I’m trying to insist that Facebook isn’t dead, because I think that it’s reached the functional equivalent of a public utility—an awful lot of us use FB not only to keep up with our friends and let them know what we’re up to, but also to learn about news and current events, make shopping and lifestyle decisions, and plant our own feet in a virtual public square. Still, I’ve got that nagging doubt that Ethan is blissfully deficient of. If I want and need Facebook to help me understand the world around me, yet it’s filtering what I see based on what I already like, am I putting myself in an echo chamber?

I have several friends who have consciously stopped using Facebook, mostly because it takes up too much of their time. I’ve had relatively long periods when I’ve consciously stopped posting just to see if the world ended (hint: it does not,) but still, FB overall is a convenient place for me to see a bunch of stuff, most of which is unimportant. As I’ve mentioned before, I really don’t care what you’ve had for dinner, and I generally don’t care how your doctor’s appointment went unless you coughed on me last night. I really do care what those rascally politicians are lying to me about, I’m very interested in a clever and droll turn of phrase (which, oddly enough reminds me of the wag who dogged the tale,) I love seeing really great examples of the wonders of science, and I greatly appreciate seeing a lot of life’s minor miracles and truly generous things done by everyday people. I’m also incredibly interested in the season’s first sighting of a red flicker at Sutter Buttes, or a short video of spring melt in Yosemite Falls, and finding out a wonderfully superlative yet unknown historic tidbit at an historic site. For me, Facebook and other social media help make my life more complete because of these things.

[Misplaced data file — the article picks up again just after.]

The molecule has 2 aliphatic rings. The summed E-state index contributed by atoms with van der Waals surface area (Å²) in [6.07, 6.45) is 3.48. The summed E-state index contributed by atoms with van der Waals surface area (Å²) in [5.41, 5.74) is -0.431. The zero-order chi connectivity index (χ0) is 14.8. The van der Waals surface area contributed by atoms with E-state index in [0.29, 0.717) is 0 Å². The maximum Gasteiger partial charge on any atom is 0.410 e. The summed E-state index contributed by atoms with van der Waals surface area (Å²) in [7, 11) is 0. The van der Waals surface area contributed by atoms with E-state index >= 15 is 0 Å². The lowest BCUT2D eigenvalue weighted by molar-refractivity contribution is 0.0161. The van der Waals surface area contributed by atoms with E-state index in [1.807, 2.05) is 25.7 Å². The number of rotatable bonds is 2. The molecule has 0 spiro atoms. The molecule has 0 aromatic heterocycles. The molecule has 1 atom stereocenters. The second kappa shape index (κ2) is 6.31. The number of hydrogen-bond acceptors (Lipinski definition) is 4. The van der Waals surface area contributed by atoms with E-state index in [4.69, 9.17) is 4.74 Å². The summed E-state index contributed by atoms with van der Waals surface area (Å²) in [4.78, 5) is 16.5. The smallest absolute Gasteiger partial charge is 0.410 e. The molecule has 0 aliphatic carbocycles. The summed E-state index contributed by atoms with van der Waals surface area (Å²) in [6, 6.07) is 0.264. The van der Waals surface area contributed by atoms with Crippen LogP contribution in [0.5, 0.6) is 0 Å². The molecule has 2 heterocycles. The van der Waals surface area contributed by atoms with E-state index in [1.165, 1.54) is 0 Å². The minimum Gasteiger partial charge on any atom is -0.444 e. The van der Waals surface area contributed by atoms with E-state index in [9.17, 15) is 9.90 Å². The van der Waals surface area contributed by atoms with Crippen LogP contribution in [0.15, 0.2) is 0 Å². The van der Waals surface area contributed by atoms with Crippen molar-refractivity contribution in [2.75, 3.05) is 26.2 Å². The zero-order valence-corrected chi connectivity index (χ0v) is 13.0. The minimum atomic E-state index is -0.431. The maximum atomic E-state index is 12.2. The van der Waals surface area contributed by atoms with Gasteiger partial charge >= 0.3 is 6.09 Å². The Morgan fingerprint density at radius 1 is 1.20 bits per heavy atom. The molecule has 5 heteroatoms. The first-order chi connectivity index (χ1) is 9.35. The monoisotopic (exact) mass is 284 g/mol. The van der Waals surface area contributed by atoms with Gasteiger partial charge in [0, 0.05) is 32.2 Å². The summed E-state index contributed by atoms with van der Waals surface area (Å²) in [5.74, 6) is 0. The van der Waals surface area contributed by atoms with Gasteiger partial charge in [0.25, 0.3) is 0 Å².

A griping Facebook meme found on the KMPH 26 Facebook page.

Ethan concentrated his talk on innovation and embracing change. Facebook is definitely NOT innovative these days, and it lost it’s edge years ago. We know this because we see t-shirts with the thumbs-up logo on them and sitcoms often have Facebook jokes. Plus, our moms have accounts, and every doggone business you’ve ever seen has a Facebook page, most of which are useless. It’s this ubiquitous nature of Facebook that I think means it’s still relevant to us in the communications business. It’s a lot easier for me to send someone a Facebook message than to open my email program, sort through all of the spam and then find my friend I need to contact, and I’m pretty sure that he or she will see FB before they’ll see my email.

If I’m doing these things, it’s likely that many of my park visitors are doing the same thing too. This is the public utility function of Facebook. Like it or not, FB is still the most obvious place to engage and reach out to our visitors for the time being, and that’s why it’s still important, as least for me and my employer. There are many other amazing platforms that do amazing things—Pinterest, Snapchat, Vine, Twitter, Tumblr, Kik. Google + (yes Paul!) and on and on. All of them have advantages, plus all of them have the same obsolescence factor going on. To remain relevant, to remain interesting, and to retain users, social media platforms need to continuously innovate and change, but the very change that’s required to attract users and “enhance” our experience is also alienating to many users. Chicken, meet egg.